My view is that you need to undertake a radical rethink and over haul of your womenswear offerings. I have struggled over the last few years to attire one single female client in anything other than your pants - waist clinchers and tummy tuck ones to be precise, oh and some great claret tights last season. BTW we are talking 40+ peeps here, I'm taking my 50+ lot to Kew and elsewhere to reconnect them with style, they all felt tired and dull.
With what do I find fault, I'm not going to list it all but here is a selection:-
1. Overstocking on the shop floor, this is with regards to the rails, the multitude of them on the floor and the fact you can't see things. Yesterday with one item, product code T572433A - a Perfect Military Pocket Knee length skirt with belt to be precise, I had to struggle with a multitude of skirts all hung on one rail intended for 15 to swish nicely at best. There were about twenty size 10s in amongst a few other sizes. This is unnecessary and immediately puts the customer or stylist in a sweat as they grapple to stop the items falling on the floor, as you bump behind into the adjoining equally overstocked rail and then stick your right and left elbow into the others.
Please go for a stroll around Selfridges 2nd floor, enjoy the stroll, the ability to view items and browse. Note how items are hung and think about how you could achieve the same.
2. Bring back the square jumper/tshirt things - even Primark has these and yes they do get untidy but you don't have to overfill them and restocking and keeping things tidy would reconnect the sales assistants with the customer and save them pulling rails around in a random fashion. I'm not advocating old style but a new interpretations of an old classic presentation retail style.
3. Less is more - please scale down Limited Collection, Autograph and Per Una (actually I'd love you to get rid of Per Una but that will happen naturally), in fact scale down everything. There is too much volume. Have better processes that improve production on lines selling well and an ability to deliver what the customers want, think Topshop. Topshop deliver a line of basics that only vary occasionally, in colour or a minor style tweak. Then they add the rest. You do basics too but they are not quite right, not clearly defined except on the knickers front. don't just go to Topshop, go to Zara too. Look at their cardigans and jumpers folded on the shelves. Do this for UK women and get a template that is trendy but for the over 35 year body - it'll be a winner.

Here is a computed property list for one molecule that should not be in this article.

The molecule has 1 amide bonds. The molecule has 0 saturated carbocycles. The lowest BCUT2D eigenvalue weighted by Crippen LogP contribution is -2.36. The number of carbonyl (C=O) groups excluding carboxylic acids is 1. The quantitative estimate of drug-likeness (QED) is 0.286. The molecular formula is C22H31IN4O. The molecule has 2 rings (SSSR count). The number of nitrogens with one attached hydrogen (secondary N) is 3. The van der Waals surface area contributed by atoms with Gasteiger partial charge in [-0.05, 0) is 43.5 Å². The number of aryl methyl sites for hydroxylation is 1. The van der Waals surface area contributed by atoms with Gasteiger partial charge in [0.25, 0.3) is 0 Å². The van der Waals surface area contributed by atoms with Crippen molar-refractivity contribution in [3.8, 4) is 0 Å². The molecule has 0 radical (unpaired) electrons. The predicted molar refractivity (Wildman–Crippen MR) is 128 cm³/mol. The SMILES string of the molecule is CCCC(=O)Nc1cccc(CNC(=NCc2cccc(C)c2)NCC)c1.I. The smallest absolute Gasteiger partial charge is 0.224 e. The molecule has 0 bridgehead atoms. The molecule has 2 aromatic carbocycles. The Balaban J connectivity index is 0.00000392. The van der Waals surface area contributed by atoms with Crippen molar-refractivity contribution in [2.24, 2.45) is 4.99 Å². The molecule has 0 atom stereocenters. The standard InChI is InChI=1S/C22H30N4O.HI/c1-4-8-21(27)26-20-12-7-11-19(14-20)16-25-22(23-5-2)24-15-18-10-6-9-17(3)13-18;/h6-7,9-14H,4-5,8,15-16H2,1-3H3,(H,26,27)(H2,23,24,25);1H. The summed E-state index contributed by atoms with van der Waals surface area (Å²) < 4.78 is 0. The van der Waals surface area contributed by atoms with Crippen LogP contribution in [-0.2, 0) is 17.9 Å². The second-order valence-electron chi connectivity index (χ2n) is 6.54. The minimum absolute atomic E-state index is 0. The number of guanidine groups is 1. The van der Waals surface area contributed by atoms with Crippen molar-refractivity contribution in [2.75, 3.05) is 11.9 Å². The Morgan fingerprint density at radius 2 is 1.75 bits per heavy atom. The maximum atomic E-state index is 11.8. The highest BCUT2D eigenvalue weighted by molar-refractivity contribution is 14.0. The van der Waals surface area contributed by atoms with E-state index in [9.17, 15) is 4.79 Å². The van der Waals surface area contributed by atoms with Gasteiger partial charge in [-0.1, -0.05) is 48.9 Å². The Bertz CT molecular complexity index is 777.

4. Do a line that are style classics, do not mess with these, get the cut, cloth and colour right and exploit this gap in the market. Get the body standard deviation right too based on post twenty something (see above). I know that you might think that your new Perfect offering is doing this but. The above mentioned product is quite nice but you are delivering an old school Next offering mainly in polyester and it isn't going to be a winner - but you can come back to me and tell me I'm wrong with your amazing sales results.
5. I give you a favourite dress of mine. It is simple, well made and has lovely beading detail. It wasn't expensive and not many were made. It isn't an amazing design but it works as a dignified understated LBD when the moment requires one. It is an Autograph New York number - and I bought it because the Autograph section was attended to by a lovely lady who knew her stock, customers and loved her job. In the last 5 years all I have bought from M&S apart from food occassionally are some pants, a pair of ballet pumps on sale and some pirate socks for my 3 year old - and goodness you are actually delivering some clothes for children I can buy again, great Spiderman pants!
Here is my lovely dress. Please ask me to come in to be a consultant for a 6 month period - I will make you millions and save you during the hard times - failing hiring me get some A list designers in again and ditch the F listers you seem to think will make do, well they won't.